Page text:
If he succeeded, he'd fall straight into the arms of Simon and a couple of other bass players. From the approaching baying, it sounded as if Luigi was bringing Jasper to join in the fun. If I'd been the kid, I'd have wanted to lock myself in.

At this point the law arrived in the form of two young men in a Panda. Simultaneously the car returned to normality. The lights stopped. The noise stopped. And the door released the kid into the officers' arms.

‘All very coincidental,' I muttered.

Simon patted a rectangular shape in his pocket, grinned, and turned to the two men.

And then the kid broke free.

Simon and I were the ones who caught him first. Simon brought him down in a rugby tackle. The only way I could think of helping – being five foot one is not ideal in these circumstances – was to sit on him. Something wet on my neck told me that Jasper was keen to assist, and when the boy struggled and swore, Jasper offered up some truly Baskervillian howls. His rear end was probably going nineteen to the dozen.

And at this point I was dragged to my feet and hurled against a car.

‘You'll be on an assault charge if you're not careful, young lady!'

Winded, I nonetheless scrabbled for my dignity. And when I saw Simon in an armlock, I found it. ‘Officer, please deal with the boy and leave Mr Webster alone. If there are any problems with his behaviour or mine, they can be dealt with later.'

There was a little ripple of applause from our audience of musicians.

The two PCs scowled. But they found a scapegoat: Jasper was discovered to be a dangerous dog, and Luigi warned to control him or else. I thought Luigi would have an apoplexy on the spot.

‘I reckon we all need a drink, Luigi,' I said quietly.

Luigi nodded. ‘Come on, Jasper – beer!'

Encouraged by a sharp spatter of May rain, we trailed back into the bar. If Simon could deal with the attempted theft in a low-key way, it would be better. And he knew where to find support if he couldn't.

For a few minutes the conversation predictably circled round the theme of car-thefts-I-have-known, and what ought to be done to the young offenders responsible. Most people were liberal when it came to theft in general, attributing it to everything the
would approve, but rather less so when it came to their particular incident. Indeed, the mildest of the viola players was audibly lamenting the passing of a far-flung empire to which miscreants could be shipped, at least those who had removed his cherished Volvo from his garage. As it happened, it was the car he'd been trying to sell to me, so I saw it as an act of a God with a more sporty taste in cars.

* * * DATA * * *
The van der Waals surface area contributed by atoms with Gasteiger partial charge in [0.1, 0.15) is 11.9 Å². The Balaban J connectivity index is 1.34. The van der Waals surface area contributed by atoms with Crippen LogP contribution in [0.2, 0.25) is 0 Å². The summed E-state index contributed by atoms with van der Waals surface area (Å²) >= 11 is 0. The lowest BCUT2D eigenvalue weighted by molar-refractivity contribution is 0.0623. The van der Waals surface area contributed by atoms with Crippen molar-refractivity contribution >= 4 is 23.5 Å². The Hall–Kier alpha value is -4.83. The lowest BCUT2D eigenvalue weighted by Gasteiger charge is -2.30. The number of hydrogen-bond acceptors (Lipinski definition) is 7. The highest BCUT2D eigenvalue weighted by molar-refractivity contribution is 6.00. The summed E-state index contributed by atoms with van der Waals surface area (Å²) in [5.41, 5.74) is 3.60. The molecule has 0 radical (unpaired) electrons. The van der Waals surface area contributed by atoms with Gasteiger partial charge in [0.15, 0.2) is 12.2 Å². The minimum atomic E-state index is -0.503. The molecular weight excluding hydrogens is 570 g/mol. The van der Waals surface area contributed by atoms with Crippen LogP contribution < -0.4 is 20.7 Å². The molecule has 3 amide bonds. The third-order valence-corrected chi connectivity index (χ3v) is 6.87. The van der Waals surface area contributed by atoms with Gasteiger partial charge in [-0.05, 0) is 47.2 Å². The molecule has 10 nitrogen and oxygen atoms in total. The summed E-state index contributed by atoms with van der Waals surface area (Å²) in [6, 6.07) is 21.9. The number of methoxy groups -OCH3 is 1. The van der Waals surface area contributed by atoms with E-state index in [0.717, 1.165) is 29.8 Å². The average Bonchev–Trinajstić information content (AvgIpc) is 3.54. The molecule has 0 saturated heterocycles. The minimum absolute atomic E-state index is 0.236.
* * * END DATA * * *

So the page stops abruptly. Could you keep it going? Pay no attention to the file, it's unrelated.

I bought a bottle of Lambrusco, sparkling with grapes from Luigi's family's vineyard, and waved to Aberlene. She joined me, and poured.

‘Who are you looking for, Sophie?' she asked.

‘There's this new kid in the choir,' I said, ‘a black girl, and I thought—'

‘Stop, Sophie. Stop before you say any more. You thought because she is black and I am black we might have something in common. Well, we might, but not because of that.'

I blushed. I couldn't embarrass us both further by saying that Aberlene is such a remarkable woman I tend to see her as a role model to all women, not just black ones. She is, after all, the leader of one of the best of the provincial orchestras – we in Birmingham are quite sure it is in fact the best – and has been approached by a couple of agents to take up a career as a soloist.

‘No matter.' She touched my hand lightly and smiled. ‘There are worse things to worry about.'

‘Such as?' I asked.

‘There's talk of Rollinson resigning,' she said abruptly.

Peter Rollinson is the Midshires Symphony Orchestra's principal conductor and its hero. He's young, he's exciting, he's loyal to the orchestra, and he's been tipped by those in the know to be knighted in the next New Year's Honours List.

‘You're joking!' I said.

‘They've cut the funding,' she said. ‘But perhaps – it's still confidential, really.'

I poured her another glass. ‘Silent as the grave, you know me,' I prompted.

‘It'll hit the headlines soon enough anyway, I suppose. But all this mess about saving all the London orchestras means they've cut the money to the provincial ones like us. Means reducing the number of players – ending the doubling-up of woodwind, and so on. Means we wouldn't be able to take on extras for pieces demanding more than the standard number of players and instruments.'

‘You mean, no
Rite of Spring
, just endless eighteeenth- and nineteenth-century repertoire?' And the orchestra had a name for being innovative and ambitious. I sucked my teeth sympathetically and topped up her glass.

‘He says he'll resign rather than let standards drop,' she said. ‘And that's not all. They say they'll have to freeze the instrument fund.'

‘Instrument fund?' This was a new one to me.

‘Good instruments make a better sound. Many of the kids coming through music school now have huge loans around their necks and though they need professional standard instruments they can't afford them. So the orchestra buys them for them—'

‘To keep?'

‘Not quite. But as long as they're members of the orchestra.' She rapped her glass down but gestured away my offer of a refill. ‘Still, enough of our troubles. How are you?'